Motivation and Cognitive Science
This post does relate to sewing, I promise. I am using my blog to post a homework assignment for an educational psychology class. For this assignment, I have to share some photos and explain how they relate to motivation. I chose to use photos of my sewing and other craft projects because of the relationship between something that I find enjoyable and how motivated I feel to pursue the activities.
Margolis, H.; McCabe, P. 2004. Self-efficacy: A key to improving the motivation of struggling learners. The Clearing House July/August 2004, pp. 241-249.
Pink, D. (July 2009). The puzzle of motivation [Video file]. Retrieved from https://www.ted.com/talks/dan_pink_on_motivation
Scherer, M. 2002. Do students care about learning? A conversation with Mihaly Csikszentmihalyi. Educational Leadership Sep 2002.
Swanson, H. L. 1999. Instructional components that predict treatment outcomes for students with learning disabilities: Support for a combined strategy and direct instruction model. Learning Disabilities Research and Practice 14 (3): 129-40.
In “Do Students Care About Learning?” by Marge Scherer, Mihaly Csikszentmihalyi discussed how enjoyment plays a large role in motivation. For me, I am usually very motivated to work on things that I enjoy. My primary hobby is sewing historical clothing for reenactors and history museums, which has become a small business for me on the side. I really love sewing and am usually quite motivated to work on my commissioned projects. However, I noticed that if I feel that I won’t do a good job, I dread working on the projects--the frustration level of learning (Swanson, 1999). It also strikes me that sometimes I am less motivated when I know I am getting paid to do the work because the primary reward is extrinsic rather than intrinsic. However, if I get engrossed in the project, I forget that it’s for money, and I enjoy it for the sheer pleasure of engaging in a creative activity. Dan Pink, in "The Puzzle of Motivation," discussed the influence of intrinsic and extrinsic rewards on motivation, which matches what I see in my own work.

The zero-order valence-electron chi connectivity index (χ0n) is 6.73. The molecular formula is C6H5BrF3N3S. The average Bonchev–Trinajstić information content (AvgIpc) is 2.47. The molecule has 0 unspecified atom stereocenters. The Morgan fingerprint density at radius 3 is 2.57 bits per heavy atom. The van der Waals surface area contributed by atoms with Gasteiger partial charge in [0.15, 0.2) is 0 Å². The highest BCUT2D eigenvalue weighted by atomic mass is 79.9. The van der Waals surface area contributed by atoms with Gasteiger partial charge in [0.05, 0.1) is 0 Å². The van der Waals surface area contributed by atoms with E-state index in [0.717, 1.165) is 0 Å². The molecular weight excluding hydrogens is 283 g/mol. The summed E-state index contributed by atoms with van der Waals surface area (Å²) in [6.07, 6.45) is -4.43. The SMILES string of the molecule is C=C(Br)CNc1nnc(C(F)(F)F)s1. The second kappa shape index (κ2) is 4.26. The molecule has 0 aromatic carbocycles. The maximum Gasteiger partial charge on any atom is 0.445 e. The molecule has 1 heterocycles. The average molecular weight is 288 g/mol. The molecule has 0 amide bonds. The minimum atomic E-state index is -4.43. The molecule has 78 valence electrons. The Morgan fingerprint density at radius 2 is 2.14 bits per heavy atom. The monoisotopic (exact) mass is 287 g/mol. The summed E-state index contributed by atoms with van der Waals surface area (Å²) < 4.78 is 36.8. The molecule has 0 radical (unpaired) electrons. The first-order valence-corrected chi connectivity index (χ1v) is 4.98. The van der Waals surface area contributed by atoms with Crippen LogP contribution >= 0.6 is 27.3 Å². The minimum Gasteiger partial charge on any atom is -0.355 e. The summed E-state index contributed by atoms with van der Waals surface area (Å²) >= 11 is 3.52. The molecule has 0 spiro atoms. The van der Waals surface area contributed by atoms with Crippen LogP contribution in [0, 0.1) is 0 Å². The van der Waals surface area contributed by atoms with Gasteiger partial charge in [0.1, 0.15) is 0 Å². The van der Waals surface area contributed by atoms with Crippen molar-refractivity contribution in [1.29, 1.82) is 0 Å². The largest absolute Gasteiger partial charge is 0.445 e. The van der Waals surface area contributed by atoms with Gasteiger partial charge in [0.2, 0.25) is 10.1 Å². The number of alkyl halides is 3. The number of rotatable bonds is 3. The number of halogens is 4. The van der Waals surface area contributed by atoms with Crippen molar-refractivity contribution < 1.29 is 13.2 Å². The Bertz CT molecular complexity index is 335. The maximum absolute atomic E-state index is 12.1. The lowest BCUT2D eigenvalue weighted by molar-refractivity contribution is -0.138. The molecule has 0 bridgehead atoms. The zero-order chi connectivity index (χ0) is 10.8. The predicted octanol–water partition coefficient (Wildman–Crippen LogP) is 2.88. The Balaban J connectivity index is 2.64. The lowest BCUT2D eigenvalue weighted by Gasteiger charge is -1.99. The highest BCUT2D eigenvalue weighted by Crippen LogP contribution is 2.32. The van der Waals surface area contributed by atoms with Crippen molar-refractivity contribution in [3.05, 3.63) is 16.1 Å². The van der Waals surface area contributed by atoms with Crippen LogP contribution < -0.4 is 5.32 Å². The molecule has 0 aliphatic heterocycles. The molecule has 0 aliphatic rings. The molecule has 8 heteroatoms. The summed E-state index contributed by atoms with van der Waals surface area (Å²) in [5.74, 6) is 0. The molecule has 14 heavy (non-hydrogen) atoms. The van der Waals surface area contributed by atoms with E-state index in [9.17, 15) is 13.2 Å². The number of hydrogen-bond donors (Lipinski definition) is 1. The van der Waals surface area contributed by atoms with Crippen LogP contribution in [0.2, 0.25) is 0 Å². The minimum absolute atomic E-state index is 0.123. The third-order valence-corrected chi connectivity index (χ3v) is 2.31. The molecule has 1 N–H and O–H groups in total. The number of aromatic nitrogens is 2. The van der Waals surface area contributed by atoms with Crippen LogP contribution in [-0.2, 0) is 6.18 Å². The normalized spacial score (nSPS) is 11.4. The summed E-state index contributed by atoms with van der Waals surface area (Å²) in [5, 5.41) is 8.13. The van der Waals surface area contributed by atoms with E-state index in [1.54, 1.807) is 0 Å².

Furthermore, in reference to the article “Self-Efficacy: A Key to Improving the Motivation of Struggling Learners” by Howard Margolis and Patrick P. McCabe, self-efficacy is a motivating factor. I know that I am skilled at sewing, and I can clearly see how much better I’ve gotten at the niche type of sewing that I do most of the time. I have moved past the amateur stage and have become very knowledgeable. I feel so confident that I know how to do the work, that I am not discouraged to start doing it. I also know many experts whom I can consult if I have problems, which helps me feel less anxious. The positive feedback loop of good performance creates a feeling of self-efficacy. I chose all of these photographs to represent my personal experience with motivation and analyzed how the cognitive perspectives manifest for me.
These are mittens that I made for my father for Christmas 2015. I was motivated to make these because it was fun and yet challenging. Plus, I had a deadline to finish making Christmas presents.
|This is not what motivation looks like.|